Ford shows off wild Mustang GTD undercarriage

Turning a stock S650 into a Nurburgring missile takes some major work!


Renders of Ford’s new Mustang GTD show just how trick the driveline and undercarriage really are, displaying the Blue Oval and Multimatic’s plans to take on the Europeans and record a sub-seven-minute lap time at the Nurburgring.

While the US$300,000 price tag gets you a generous amount of carbonfibre and 800hp of blown 5.2, Multimatic has also poured a heap of time, effort and money into the suspension. The rear uses a pushrod layout, and all four corners sit on the Canadian company’s race-proven ‘Adaptive Spool Valve’ shock absorbers, which also appeared on the Ford GT supercar.

The specifics of their design are a bit too brain-melting for SM mortals like us, but essentially they’re super-predictable and precise compared to a conventional shock design. Under the GT they adjust their damping rates 1000 times per second, so we can expect similar rates in the GTD. Switching to track mode both drops the Mustang’s ride height by 40mm and changes the coilover spring rates.

When it comes to shedding seconds from lap times, we can’t forget the active aero. The C-pillar-mounted wing features hydraulic actuators to optimise the flow of air at all speeds, and a carbonfibre front treatment will work the same way (though at an extra cost to buyers).   

Taking a front-engined ‘Stang to the Nordschleife and running under seven minutes would be a hell of an achievement, but with Multimatic at the table it’s shaping to be a real possibility.

Friday, 18 August:

Ford has pulled the covers off the 2025 Mustang GTD: an 800hp carbon-clad weapon designed to battle the Europeans at Le Mans. The best part? It’s all street-legal, and they’re going to build up to 2000 of ‘em!

Named after IMSA’s ‘GT Daytona class’ The GTD’s track is a full 10cm wider than a stock S650 ’Stang, with just about every panel (except for the aluminium door skins) shaped from carbonfibre. Each production version will start as a typical S650 from the Michigan production line, before visiting performance house Multimatic’s facility in Canada for extensive reworking.

A range of interior colours will be offered, and paint is totally up to the customer – Ford says they’ll even be able to provide a colour sample to be matched. Raw carbonfibre exterior panels are reportedly being discussed, but don’t hold your breath.

Multimatic replaces almost every panel with their own carbonfibre bits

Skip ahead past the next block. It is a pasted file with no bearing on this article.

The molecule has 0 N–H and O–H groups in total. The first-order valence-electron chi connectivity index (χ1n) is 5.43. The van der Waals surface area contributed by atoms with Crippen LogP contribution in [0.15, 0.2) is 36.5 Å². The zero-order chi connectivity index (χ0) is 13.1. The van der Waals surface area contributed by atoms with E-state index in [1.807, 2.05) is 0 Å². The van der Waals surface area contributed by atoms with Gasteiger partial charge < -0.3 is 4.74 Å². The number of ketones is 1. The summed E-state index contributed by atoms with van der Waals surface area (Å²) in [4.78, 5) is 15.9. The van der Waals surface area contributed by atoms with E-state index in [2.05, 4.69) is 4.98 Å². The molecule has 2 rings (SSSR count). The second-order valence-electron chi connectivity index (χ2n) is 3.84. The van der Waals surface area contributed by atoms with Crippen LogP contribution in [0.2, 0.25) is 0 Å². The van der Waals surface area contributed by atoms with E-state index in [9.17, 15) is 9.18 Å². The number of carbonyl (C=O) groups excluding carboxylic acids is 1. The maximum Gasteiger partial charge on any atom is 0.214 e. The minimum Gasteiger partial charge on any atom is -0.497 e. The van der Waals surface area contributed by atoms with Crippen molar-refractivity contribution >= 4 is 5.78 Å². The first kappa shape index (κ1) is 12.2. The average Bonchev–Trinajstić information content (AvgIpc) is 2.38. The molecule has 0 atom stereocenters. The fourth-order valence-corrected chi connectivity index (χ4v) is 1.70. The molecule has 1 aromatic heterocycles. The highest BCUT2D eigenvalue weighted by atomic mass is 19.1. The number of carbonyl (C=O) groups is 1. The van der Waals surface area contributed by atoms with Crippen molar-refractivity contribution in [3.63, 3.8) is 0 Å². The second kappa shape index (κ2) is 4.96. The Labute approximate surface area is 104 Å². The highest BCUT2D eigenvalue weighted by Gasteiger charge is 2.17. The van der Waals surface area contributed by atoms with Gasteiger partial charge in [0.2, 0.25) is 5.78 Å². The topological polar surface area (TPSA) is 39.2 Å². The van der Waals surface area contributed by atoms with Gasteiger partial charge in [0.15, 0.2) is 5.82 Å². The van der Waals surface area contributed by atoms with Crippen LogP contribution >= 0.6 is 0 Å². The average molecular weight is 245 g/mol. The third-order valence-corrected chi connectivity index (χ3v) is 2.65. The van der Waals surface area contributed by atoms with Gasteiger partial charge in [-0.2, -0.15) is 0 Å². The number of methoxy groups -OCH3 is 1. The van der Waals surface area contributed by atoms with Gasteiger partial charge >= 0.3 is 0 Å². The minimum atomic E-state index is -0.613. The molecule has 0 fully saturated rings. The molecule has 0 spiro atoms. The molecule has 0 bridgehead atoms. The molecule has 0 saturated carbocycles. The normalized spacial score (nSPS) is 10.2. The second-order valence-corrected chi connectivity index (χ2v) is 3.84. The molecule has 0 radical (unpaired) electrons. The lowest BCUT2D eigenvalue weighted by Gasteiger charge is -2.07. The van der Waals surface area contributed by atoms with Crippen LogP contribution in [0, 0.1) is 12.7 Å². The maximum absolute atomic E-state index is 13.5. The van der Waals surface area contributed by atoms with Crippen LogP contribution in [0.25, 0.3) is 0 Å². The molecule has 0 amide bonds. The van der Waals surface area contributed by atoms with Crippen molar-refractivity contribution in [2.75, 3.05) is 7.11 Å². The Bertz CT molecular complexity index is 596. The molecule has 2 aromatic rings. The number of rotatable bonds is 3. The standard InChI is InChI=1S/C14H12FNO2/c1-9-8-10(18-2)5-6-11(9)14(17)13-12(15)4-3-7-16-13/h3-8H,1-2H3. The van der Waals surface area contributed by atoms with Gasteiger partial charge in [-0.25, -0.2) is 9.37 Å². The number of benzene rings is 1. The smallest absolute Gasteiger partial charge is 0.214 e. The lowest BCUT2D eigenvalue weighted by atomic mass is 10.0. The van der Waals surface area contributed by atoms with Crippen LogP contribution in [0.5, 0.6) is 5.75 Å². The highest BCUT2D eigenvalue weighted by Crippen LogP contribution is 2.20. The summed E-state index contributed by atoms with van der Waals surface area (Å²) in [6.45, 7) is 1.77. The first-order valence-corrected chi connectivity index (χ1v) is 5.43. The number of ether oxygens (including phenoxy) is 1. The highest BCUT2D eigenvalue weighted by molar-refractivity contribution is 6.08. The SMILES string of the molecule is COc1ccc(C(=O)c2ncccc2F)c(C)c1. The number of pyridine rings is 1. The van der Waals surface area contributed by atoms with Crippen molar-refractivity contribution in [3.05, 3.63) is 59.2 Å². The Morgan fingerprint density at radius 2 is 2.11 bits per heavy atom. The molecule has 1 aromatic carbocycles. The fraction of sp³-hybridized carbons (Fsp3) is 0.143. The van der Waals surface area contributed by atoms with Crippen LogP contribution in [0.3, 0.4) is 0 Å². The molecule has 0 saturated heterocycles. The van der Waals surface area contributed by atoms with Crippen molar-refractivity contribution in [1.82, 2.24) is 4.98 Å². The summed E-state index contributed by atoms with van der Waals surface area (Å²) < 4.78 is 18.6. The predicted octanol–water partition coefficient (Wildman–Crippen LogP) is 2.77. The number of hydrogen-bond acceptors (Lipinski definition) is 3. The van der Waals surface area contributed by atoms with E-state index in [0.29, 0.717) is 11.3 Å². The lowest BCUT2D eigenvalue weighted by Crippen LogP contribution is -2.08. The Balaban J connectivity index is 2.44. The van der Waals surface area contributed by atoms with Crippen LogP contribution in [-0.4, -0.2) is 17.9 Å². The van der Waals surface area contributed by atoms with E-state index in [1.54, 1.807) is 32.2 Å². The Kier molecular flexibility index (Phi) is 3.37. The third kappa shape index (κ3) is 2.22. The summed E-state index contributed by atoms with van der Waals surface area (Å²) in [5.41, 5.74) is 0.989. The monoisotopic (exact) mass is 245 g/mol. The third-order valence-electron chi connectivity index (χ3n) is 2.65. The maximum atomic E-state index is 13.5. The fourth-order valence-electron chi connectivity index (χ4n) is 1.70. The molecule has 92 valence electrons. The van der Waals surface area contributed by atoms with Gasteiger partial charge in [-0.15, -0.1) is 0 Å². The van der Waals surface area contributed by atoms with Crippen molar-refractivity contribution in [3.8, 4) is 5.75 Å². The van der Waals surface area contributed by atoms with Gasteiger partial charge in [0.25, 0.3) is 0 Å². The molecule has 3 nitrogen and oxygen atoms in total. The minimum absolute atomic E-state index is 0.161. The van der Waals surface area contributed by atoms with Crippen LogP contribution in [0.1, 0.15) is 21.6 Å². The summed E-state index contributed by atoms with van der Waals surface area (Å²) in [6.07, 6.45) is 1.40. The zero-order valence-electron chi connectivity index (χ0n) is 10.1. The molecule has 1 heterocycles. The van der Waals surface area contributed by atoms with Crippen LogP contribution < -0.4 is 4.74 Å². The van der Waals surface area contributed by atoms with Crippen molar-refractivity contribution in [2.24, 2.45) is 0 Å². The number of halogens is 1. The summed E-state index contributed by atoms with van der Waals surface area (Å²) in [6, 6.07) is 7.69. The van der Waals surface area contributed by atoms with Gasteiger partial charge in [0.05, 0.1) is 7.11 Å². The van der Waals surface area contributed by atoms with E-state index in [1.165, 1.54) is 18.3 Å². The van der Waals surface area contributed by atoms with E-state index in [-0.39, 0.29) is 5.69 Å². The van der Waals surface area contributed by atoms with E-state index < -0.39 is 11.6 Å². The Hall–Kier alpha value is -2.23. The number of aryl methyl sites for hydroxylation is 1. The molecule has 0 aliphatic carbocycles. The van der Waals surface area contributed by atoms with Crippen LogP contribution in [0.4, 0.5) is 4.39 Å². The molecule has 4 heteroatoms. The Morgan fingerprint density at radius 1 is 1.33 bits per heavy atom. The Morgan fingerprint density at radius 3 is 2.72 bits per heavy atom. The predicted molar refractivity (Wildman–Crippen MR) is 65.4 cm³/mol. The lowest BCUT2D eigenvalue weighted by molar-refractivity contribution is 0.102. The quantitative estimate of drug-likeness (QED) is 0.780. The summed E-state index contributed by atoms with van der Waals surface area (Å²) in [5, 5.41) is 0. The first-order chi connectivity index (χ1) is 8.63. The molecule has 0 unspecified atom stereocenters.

The GT3 Mustang has served as inspiration for the car, though the GTD is unencumbered by the class’s rules, meaning more power and active aero were on the table. “We didn’t engineer a road car for the track, we created a race car for the road,” said Ford CEO Jim Farley in a press release.   

Power comes from a supercharged, dry-sumped (a first for a road-going Ford) 5.2-litre mill, similar to the one you’ll find in a current Shelby GT500. In this form it’s good for somewhere around 800hp, boasting a 7500rpm redline and optional titanium active valve pipes. Out the back is an eight-speed DCT transaxle turned by a carbonfibre driveshaft. While the previous whispers of a mid-engine layout aren’t quite accurate, the transaxle makes for a near-50/50 weight balance.

The standard wheels are forged aluminium pieces, but a super-light magnesium set is also available. Either way, they come shod with huge 325- and 345-wide, 20-inch Michelin Pilot Sport rubber. Suspension is an adjustable semi-active arrangement with adaptive Multimatic dampers, and a push of a button drops the ride height by 4cm for track work. A carbonfibre underbody package is available too, which features hydraulically actuated front flaps, and the rear wing is similarly controlled.   

A peek behind the heavily tinted glass reveals a pair of Recaros up front, and no back seats to both save weight and add storage space robbed by the transaxle. The GTD’s interior option list includes a rotary dial shifter and paddles 3D-printed from titanium apparently pulled from retired F-22 fighter jets. 

“The target for this project was clear – go much, much faster than we’ve ever gone before with a targeted sub-seven-minute Nürburgring time,” said Greg Goodall, Ford Chief Program Engineer. “This makes it the fastest road-going Mustang ever from Ford.”

Limited production is expected to start next year, with between 1000 and 2000 cars planned. Pricing is tipped to start at US$300,000 (AU$467,000), and the first deliveries are projected for late 2024 or early 2025.

Thursday, 17 August:

Following claims earlier this week that Ford would unveil a mid-engine Mustang at Monterey Car Week, images have appeared online of a new S650-based uber-Mustang dubbed the GTD. The GTD name comes from IMSA racing categories, standing for GT Daytona.

The secret snaps are from an invite-only Las Vegas showcase held earlier this week, prior to the public reveal that’s set for Thursday (US time) in Monterey, California.

According to Ford Authority, Canadian company Multimatic are the brains behind the car. They’re responsible for Ford’s Mustang GT3 and GT4 racers, motorsport versions of the new S650 Dark Horse, and the mighty Ford GT MkII.

The GTD features aggressive aero, new wheels covering chunky Brembos and lashings of carbonfibre, plus an interesting rear wing layout that resembles the GT3 car. 

The photos suggest that the GTD isn’t going to be mid-engined, unless there is something very cool going on. Perhaps the engine has been pushed back behind the front axle, making it technically mid-engined?

We’ll find out for sure tomorrow – and hopefully learn the purpose of those intrguing scoops on the rear guards.